Flying in was exciting and the first days were enjoyable. But cold. Parisians were wearing coats in the middle of June. I wandered, I recolored my hair, I sipped classy drinks and ate fine food. I tried to live as a local and experience Paris correctly. I had a plan to see the tourist sites on the weekend, after I moved from my current Airbnb to a hostel across town. A teaching family I knew was also going to be in Paris the day that I moved, so I planned on dropping my stuff off and then exploring with them. See I made good plans. I was nice to the city. And it repaid me by kicking me in the stomach.

*Here's where it gets TMI. You've been warned.*
I thankfully have a habit of packing up most of my stuff the night before I leave a place. Plus I'd only just arrived 2 days ago, so most of my stuff was still packed. My Airbnb was in a cool student neighborhood and the host (in messages, he wasn't in town) had recommended a pizza place nearby. I wandered naively down there, had a beer, and ordered what ended up being a full pie.

It looked fine. I took a photo of it for Instagram (later deleting it after the horror) and dug in. I was never going to eat it all, but I made a decent dent. Then my stomach felt... unsure. I had another beer to settle it. I decided not to have any of my wine when I got back to the apartment and got ready for bed. I remember listening to a Spanish CD from my laptop to lull me to sleep.

*Some of this story I wrote the day after the "incident", so let's now time-travel to my nice hostel in Paris (where I moved).*

June 17th, 2016.

I just realized today is my half-birthday. 25.5.

Sucky day to celebrate though because today... (graphic, read on at own "ew" risk) I woke up with what I assume has been food poisoning. Probably from the combo of pizza and beer last night. Throw-up count is at 4 (3am, 4am, 9:30am, 4pm) and my stomach was empty-empty when last I saw its contents (water). I've been dizzy all day and my muscles feel super weak and useless.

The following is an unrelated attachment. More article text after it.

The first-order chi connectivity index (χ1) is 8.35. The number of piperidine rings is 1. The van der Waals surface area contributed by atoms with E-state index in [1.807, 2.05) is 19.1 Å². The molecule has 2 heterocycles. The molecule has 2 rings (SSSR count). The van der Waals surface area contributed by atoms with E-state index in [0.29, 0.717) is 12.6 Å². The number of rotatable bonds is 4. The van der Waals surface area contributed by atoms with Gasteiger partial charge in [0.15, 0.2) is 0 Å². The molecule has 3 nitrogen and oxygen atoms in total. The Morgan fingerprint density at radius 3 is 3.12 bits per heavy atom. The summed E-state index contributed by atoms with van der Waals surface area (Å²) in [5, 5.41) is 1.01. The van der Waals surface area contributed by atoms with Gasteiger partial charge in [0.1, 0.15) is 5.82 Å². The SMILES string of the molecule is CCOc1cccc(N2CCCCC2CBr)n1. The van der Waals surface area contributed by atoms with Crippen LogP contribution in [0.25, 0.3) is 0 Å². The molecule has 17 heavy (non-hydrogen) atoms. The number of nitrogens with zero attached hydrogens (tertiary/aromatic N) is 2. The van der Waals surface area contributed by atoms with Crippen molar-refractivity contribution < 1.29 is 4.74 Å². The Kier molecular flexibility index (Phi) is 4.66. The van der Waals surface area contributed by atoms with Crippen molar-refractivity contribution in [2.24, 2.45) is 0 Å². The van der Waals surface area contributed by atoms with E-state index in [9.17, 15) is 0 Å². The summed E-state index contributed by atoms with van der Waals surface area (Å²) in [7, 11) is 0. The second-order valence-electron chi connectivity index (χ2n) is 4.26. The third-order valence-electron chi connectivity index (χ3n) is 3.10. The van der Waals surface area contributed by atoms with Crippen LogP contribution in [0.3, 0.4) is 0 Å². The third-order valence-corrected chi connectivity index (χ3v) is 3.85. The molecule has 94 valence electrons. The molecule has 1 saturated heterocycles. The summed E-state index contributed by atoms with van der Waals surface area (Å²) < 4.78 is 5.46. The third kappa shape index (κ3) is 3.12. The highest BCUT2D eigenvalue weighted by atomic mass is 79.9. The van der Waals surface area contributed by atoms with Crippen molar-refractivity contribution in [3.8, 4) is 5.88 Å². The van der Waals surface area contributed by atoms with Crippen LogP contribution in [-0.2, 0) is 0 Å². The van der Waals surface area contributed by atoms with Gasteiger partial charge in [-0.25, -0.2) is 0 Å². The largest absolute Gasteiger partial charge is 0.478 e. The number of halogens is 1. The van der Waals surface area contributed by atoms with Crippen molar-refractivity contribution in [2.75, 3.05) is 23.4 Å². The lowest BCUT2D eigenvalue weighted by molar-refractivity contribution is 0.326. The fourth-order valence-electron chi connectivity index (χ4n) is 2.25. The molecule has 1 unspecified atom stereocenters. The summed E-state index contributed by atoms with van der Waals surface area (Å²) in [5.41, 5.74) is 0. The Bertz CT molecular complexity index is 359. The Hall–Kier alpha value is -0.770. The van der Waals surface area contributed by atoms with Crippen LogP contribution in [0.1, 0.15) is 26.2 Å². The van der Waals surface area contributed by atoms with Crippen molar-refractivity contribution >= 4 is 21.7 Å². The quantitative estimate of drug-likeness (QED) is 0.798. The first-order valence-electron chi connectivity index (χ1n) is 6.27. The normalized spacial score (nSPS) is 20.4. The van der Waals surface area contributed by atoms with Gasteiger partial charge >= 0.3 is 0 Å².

I'm at a hostel now, and a very nice Argentinian woman bought me gatorade, which has helped. A French woman also gave me some strong paracetamol and stomach spasm medicine. I laid down on a couch in the hostel (room wasn't ready yet) for several hours midday. No lunch.

Tried to have the tiniest bit of banana when I woke up in the afternoon after incident 4pm and that was a trigger on my poor stomach. Last expulsion seems to have helped my dizziness though, and I now have a bed (bunk, so gotta be careful) so I'm down for the next several hours. Didn't get to see the teaching family today on account of trying to not feel like death.

Being sick sucks, but the positive factors are: 
1) I've learned I don't give a __ what strangers think of me.

2) I'm able to be respectful even when I'm white as a ghost and lacking stomach bile.

3) People are super nice, just, there are really good people all around. 

4) I'm in this hostel until Sunday morning when I'm planning on going to Monaco, but nothing is booked, so travel-freedom has taken that pressure off my mind.

5) This hostel is clean and the hosts are very helpful. One guy carried my ridiculous, huge purple backpack up the stairs for me and the main host let me sleep on the couch downstairs for those hours.

6) I honestly don't care if I don't see all the sites in Paris. Which I may well not. I got to Notre Dame. Yes the Eiffel Tower is special, but I won't cry about not getting to see it on this trip. I'll be in Europe again someday when I live here.

Stay hydrated and healthy my friends,

I don't think you really need the gory details, but if you've read this far apparently you want them.
Still reading? Okay I'll tell you.

My body rejected everything possible that night at the apartment. I thought I was okay in the morning, waking up around 7am, and even walked down the street to a supermarket to buy a banana and some yogurt as breakfast. Foolish me.

I packed up my bags fully and managed to walk down the street wearing my 20+ pounds of luggage (backpacks) on my poor body. Mind over matter, legs just keep moving. I got to the metro and held on to the railing as the train rolled and rocked in that usual way. Except that my stomach was not happy. I thank the universe that the doors of the train opened at a random, open-air station just as the banana and yogurt decided to leave me. That was the 9:30am incident. I managed to get my front backpack off before spewing my guts on a plastic chair bench and the wall behind.

This will make you laugh with pity - I felt so guilty for the mess that I tried to wash it all away with my water bottle. Then I found a station manager and explained that he should call someone to come with a hose to wash it away. So thankful it was an open-air station...